Established in 1975, Sugar Cane was Toyo’s premier domestic clothing brand, specializing in work clothing and denim jeans. Heavily influences by American workwear, Sugar Cane is centered on denim goods and is known worldwide as one of Japan’s most iconic raw denim labels. As well as producing stellar five-pocket jeans and denim trucker jackets, Sugar Cane is also praised for its use of actual sugar cane fibers in its denim, which creates a unique, rough texture.



Whitesville Letterman Jacket via Rogues Japan and Heavyweight Pocket Tee via Foxhole Barber + Shop

Whitesville is another American sportswear brand of the 1940s – 1960s, resurrected by Toyo Enterprise to reproduce iconic American garments. Known for its quality 2-packs of circular-knit t-shirts, Whitesville also produces a range of charming Letterman and Baseball Jackets.

Cat’s Paw


Cat’s Paw thermal tees and Work Pants via Miyoshiya and More-Net

Cat’s Paw was founded in Baltimore as Cat’s Paw Rubber Co. in 1904. Toyo seems to have image rights to apply the iconic Cat’s Paw branding to a range of basic workwear clothing. Toyo also uses the original Cat’s paw soles on all the boots from its Lone Wolf brand.

Style Eyes & Co.


Style Eyes SE38354 Broad Cotton Shirt via Junky Special

Style Eyes & Co. is an original Toyo Enterprise label, to reimagine the charm of American sportswear from the 1930s and 1950s. Rayon shirts, baseball jackets, and plaid shirts are items produced by Style Eyes each year.

Lone Wolf


Lone Wolf Boots via Niro Fashion

Lone Wolf Boots is Toyo Enterprise’s sole footwear label, made by the hands of a few skilled Japanese craftsmen who take pride in quality manufacturing of vintage-style work boots used by Engineers and Loggers. Each Lone Wolf boot is made with Horween leather, Goodyear welt construction, and comes with a Cat’s Paw rubber sole.

Buzz Rickson’s


Buzz Rickon’s G-1 and 4-needle Sweatshirt via Buzz Rickon’s EU

Established in 1993, Buzz Rickon’s is Toyo’s famed military reproduction label and probably the most well-known Toyo brand along with Sugar Cane. Using dead-stock components and custom re-commissioned fabrics which are all constructed on original vintage sewing machines, Buzz Rickson’s meticulously reproduces military apparel from flight jackets to chambray shirts and Boonie hats. The brand also produces five-pocket jeans and denim trucker jackets.

Tailor Toyo


Tailor Toyo Sukajan Jacket via Clutch Cafe

The first Toyo brand conceived prior to the establishing of Toyo Enterprise, Tailor Toyo produces Sukajan (souvenir) jackets, an enduring style icon of the turbulent relationship between Japan and America.

Crafted from silk or rayon, Tailor Toyo’s Sukajan jackets are second to none and feature stunning embroidery that harkens back to when American soldiers would have Japanese tailors decorate baseball jackets with their base or unit names.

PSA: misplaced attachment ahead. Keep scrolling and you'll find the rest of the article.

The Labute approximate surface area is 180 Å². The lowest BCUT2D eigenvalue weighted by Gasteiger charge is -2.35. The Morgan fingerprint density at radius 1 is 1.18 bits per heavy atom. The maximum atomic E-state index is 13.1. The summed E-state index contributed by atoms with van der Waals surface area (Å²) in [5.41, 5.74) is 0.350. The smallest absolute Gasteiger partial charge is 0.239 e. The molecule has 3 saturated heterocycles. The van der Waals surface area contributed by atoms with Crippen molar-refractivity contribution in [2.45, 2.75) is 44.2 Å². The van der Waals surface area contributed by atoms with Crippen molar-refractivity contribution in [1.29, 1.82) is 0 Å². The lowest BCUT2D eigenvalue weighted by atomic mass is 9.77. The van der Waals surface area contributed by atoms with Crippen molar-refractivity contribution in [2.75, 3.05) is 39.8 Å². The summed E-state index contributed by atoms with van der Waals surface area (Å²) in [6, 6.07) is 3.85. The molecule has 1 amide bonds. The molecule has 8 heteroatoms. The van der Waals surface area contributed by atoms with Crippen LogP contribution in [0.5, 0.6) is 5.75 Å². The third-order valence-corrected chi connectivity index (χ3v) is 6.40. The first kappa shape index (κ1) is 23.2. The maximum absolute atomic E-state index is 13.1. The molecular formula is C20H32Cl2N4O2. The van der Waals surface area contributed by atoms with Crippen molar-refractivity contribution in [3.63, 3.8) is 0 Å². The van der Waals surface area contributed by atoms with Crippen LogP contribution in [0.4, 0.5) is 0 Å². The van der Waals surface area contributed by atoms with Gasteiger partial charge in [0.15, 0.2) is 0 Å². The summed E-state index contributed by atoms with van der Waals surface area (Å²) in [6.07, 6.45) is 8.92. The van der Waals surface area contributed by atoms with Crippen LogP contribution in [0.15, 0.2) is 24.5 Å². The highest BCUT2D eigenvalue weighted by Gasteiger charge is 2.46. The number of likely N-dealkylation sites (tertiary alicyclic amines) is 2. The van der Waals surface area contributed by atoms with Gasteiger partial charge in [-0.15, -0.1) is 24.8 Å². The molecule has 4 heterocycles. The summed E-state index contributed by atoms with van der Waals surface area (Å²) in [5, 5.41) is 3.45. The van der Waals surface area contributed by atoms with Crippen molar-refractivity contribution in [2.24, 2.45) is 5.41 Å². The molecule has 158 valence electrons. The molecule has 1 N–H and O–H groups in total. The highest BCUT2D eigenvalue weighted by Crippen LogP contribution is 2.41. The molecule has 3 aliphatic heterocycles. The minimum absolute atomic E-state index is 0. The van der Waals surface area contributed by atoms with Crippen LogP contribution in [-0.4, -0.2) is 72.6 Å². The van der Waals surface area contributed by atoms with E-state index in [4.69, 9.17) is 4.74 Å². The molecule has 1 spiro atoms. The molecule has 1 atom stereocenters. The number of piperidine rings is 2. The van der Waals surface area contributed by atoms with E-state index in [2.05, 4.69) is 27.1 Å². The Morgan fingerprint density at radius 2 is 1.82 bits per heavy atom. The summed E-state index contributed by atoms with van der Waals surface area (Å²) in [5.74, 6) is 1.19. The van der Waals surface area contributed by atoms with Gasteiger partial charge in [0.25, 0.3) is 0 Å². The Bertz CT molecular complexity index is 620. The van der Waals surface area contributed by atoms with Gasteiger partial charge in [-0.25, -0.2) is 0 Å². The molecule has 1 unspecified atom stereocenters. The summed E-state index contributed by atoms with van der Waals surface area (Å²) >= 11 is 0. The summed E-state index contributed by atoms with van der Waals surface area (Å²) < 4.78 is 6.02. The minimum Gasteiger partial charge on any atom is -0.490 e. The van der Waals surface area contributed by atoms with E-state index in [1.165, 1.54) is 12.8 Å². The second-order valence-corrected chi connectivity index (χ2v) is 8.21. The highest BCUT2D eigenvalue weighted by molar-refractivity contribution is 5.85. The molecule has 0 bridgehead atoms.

Sun Surf (incl. Keoni of Hawaii)


Sun Surf shirt via Clutch Cafe and Keoni of Hawaii shirt via D-Park

Sun Surf is Toyo’s revered Hawaiian shirt label. Famed for its beautifully crafted aloha shirts with traditional Hawaiian prints, Sun Surf uses top-class Rayon and coconut shell buttons, as well as a range of custom and reproduced prints.

Keoni of Hawaii is Sun Surf’s line of aloha shirts using original prints designed by the legendary John Meigs. Meigs began his career designing aloha shirts while living in Honolulu prior to World War II and is credited with designing over 300 iconic Hawaiian textile prints.

Cheswick Sportswear


Cheswick Sweatshirt and T-shirt via Miyoshiya

Cheswick was an American sportswear brand between the 1940s and 1960s. Toyo Enterprise resurrected this brand to produce a range of sportswear, predominantly t-shirts and sweats. Most of the Cheswick Sportswear range is made in the USA or Canada.

King Louie


Images via Yahoo Aleado

King Louie was a bowling shirt brand manufactured by Holiday Sportswear, a Kansas-based American brand present between the 1940 and 1970s. This label has been resurrected by Toyo to reproduce iconic bowling shirts with chainstitch embroidery and time-honored presentation boxes.

Headlight Overalls


Headlight Overalls Coverall via Rogues Japan

Headlight is an early twentieth-century workwear brand resurrected by Toyo that now produces a range of traditional railroading workwear like coveralls, overalls, and denim pants.

Star of Hollywood


Iconic Star of Hollywood Vulture Shirt via Junky Special

Another defunct 50s American brand resurrected by Toyo, known for unique open-collar shirts with animal prints.

Indian Motorcycle


Indian Motorcyle Leather Down Vest via Yahoo! Japan and Long Sleeve T Shirt via Rogues Japan

Founded in 1901, Toyo’s Indian Motorcycle is a spinoff of the American motorcycle brand that was licensed by Toyo and offers rugged, biker style goods with a questionably problematic logo.